- ABRAMOVIC Marina & ULAY, Relation in Space, 1976.
Relation dans l’espace
Dans un espace donné
Deux corps se croisent de façon répétitive, se heurtant
A plus grande vitesse, ils se bousculent
Durée : 58 minutes
Biennale de Venise. 1976
Dans la première performance de 58 minutes, Relation in Space, présentée en juillet 1976 à la Biennale de Venise, Abramovic/Ulay courent nus l’un vers l’autre en partant d’un point opposé d’une pièce, se touchent en se croisant et répètent ce mouvement, alors que les deux corps se heurtent et que l’un (Marina) tombe sous la violence de l’impact, jusqu’à ce qu’enfin les forces viennent à manquer aux deux artistes. Une caméra vidéo statique enregistre les mouvements des corps au milieu de la pièce.
Relation in Space (présenté à la biennale de Venise en 1976), est une performance où les deux artistes se sont lancés l’un contre l’autre, les corps nus, répétitivement pendant une heure. Leurs corps nus se croisent, s’effleurent, se touchent et se frottent. Ils se percutent l’un sur l’autre selon un rythme de plus en plus rapide, et de plus en plus vite, jusqu’à ce qu’ils s’entrechoquent de manière violente.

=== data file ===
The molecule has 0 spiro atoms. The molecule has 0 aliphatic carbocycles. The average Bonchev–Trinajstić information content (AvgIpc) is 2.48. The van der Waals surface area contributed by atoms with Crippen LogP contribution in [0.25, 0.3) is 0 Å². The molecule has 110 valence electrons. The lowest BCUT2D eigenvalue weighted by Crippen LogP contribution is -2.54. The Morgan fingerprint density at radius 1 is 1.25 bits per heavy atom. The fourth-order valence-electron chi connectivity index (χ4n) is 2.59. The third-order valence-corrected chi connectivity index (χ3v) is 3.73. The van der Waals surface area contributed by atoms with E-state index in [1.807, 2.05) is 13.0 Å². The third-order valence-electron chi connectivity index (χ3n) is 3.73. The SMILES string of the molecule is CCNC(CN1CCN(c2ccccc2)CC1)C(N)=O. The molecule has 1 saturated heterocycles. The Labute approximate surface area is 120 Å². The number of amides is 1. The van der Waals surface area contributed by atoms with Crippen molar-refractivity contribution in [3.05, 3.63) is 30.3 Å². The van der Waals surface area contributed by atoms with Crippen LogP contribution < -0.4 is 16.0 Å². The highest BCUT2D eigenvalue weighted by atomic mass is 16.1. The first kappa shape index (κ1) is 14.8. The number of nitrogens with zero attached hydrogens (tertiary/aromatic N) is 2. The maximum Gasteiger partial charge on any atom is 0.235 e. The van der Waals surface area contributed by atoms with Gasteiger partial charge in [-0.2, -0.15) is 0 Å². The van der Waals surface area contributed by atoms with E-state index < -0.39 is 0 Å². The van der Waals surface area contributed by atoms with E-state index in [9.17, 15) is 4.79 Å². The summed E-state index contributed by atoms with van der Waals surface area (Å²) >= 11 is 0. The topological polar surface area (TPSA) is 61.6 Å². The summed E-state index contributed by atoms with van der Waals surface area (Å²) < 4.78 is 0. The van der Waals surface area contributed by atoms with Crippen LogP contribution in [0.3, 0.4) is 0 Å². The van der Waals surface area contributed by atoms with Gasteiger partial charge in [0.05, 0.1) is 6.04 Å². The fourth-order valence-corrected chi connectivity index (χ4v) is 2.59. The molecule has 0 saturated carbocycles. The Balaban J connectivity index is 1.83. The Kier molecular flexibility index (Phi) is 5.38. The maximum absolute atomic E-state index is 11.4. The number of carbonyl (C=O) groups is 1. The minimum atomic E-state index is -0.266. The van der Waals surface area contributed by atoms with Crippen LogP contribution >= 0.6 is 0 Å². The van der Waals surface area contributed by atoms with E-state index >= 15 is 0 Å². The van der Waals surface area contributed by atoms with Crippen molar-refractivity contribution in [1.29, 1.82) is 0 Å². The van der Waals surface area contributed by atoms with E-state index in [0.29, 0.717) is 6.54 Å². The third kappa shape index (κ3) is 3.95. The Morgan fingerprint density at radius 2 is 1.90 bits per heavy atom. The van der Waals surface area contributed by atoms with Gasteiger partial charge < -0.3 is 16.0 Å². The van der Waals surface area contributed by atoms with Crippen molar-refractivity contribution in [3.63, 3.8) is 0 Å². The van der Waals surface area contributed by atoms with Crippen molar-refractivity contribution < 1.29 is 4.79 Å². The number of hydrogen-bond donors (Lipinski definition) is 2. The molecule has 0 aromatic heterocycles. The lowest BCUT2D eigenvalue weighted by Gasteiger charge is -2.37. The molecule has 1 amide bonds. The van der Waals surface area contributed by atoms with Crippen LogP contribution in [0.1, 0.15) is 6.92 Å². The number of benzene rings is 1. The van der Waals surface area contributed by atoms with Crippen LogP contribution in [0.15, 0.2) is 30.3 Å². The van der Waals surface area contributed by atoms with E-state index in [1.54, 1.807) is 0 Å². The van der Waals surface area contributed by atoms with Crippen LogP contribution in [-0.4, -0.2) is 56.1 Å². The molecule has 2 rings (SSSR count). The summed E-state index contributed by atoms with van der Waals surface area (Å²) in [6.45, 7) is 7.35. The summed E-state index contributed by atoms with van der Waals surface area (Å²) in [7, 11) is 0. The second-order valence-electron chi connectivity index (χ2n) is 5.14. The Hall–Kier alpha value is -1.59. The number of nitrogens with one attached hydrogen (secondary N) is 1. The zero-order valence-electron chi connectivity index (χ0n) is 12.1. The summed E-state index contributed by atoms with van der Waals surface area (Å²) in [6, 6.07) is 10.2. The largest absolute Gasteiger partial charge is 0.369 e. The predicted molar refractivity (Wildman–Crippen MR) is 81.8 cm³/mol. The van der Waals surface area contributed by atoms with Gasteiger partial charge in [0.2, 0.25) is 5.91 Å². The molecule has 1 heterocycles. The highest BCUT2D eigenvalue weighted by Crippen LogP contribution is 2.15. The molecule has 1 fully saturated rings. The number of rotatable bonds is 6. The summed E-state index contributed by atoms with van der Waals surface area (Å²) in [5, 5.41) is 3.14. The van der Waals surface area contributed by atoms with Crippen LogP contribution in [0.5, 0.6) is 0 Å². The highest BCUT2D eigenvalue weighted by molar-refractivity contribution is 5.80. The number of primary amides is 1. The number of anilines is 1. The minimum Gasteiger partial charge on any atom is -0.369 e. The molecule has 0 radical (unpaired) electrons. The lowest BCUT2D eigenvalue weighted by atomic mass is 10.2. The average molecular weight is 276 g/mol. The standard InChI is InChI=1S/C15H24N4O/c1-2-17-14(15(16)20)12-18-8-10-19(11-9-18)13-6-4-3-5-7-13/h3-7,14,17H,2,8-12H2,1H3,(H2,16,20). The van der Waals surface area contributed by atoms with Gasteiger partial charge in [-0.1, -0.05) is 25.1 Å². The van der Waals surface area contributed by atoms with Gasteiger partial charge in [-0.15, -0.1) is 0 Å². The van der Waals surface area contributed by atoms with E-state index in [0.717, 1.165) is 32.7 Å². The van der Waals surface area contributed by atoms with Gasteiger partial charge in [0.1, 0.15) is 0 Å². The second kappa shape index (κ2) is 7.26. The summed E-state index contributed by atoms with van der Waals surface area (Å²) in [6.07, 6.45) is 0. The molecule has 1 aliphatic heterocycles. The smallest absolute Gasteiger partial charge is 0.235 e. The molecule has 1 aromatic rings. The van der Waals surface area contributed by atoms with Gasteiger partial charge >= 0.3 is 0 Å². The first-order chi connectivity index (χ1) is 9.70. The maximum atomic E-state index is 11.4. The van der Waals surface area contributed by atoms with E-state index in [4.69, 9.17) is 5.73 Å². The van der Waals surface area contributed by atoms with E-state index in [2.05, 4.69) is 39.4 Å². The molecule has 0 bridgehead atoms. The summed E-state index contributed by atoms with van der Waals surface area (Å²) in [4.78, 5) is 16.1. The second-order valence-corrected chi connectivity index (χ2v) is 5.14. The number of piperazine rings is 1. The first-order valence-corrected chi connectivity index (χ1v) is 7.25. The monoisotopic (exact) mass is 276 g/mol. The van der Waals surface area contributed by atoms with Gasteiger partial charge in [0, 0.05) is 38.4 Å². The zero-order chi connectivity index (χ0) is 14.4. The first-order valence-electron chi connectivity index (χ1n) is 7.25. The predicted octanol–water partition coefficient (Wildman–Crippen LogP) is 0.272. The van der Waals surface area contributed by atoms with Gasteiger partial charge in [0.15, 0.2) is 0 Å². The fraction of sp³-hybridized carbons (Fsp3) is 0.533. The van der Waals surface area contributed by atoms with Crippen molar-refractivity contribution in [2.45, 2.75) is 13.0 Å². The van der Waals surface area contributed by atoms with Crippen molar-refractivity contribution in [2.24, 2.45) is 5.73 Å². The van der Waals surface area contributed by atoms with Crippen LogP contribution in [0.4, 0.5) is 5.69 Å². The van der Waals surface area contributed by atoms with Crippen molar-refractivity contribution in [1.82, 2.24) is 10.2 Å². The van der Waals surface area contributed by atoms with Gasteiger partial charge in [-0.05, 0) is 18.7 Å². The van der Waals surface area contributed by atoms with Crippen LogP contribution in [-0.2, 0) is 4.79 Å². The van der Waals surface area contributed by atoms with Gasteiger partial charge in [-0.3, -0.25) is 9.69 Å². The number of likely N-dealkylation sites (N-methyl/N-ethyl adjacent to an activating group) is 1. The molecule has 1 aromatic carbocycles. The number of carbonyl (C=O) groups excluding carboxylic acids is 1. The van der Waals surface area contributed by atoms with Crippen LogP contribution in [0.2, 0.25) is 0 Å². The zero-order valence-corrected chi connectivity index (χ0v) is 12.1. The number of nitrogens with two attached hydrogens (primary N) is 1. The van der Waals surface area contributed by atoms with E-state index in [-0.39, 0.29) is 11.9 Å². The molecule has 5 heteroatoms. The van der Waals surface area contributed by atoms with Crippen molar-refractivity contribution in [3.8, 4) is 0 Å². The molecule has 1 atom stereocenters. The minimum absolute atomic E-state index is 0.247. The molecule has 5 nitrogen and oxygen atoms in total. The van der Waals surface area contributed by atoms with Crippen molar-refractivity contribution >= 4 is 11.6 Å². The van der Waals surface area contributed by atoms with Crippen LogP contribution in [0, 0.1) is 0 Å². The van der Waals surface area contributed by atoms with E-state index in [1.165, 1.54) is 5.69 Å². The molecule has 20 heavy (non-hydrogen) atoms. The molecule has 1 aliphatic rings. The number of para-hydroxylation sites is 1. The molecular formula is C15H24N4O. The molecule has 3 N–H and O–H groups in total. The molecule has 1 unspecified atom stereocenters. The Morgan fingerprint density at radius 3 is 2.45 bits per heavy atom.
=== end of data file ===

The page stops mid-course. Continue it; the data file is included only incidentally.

- ABRAMOVIC Marina & ULAY, Talking about Similarity, 1976.
Cette performance a eu lieu le 30 novembre 1976 à Amsterdam. Ulay est assis, bouche ouverte, face au public et émet un son continu jusqu’à ce que sa bouche s’assèche et qu’il doive la fermer, ne produisant plus alors aucun son. Puis, à l’aide d’une aiguille et d’un fil, il fait deux points pour coudre sa bouche et reste encore un moment assis avant de quitter la scène. Marina Abramovic prend sa place et répond à diverses questions des spectateurs sur sa relation avec Ulay. Elle dit oui à la question de savoir si elle s’identifie avec Ulay et le justifie, car elle aussi pourrait fermer sa bouche. Lorsqu’elle se trompe, c’est-à-dire qu’elle répond sans avoir été questionnée, elle quitte à son tour la scène.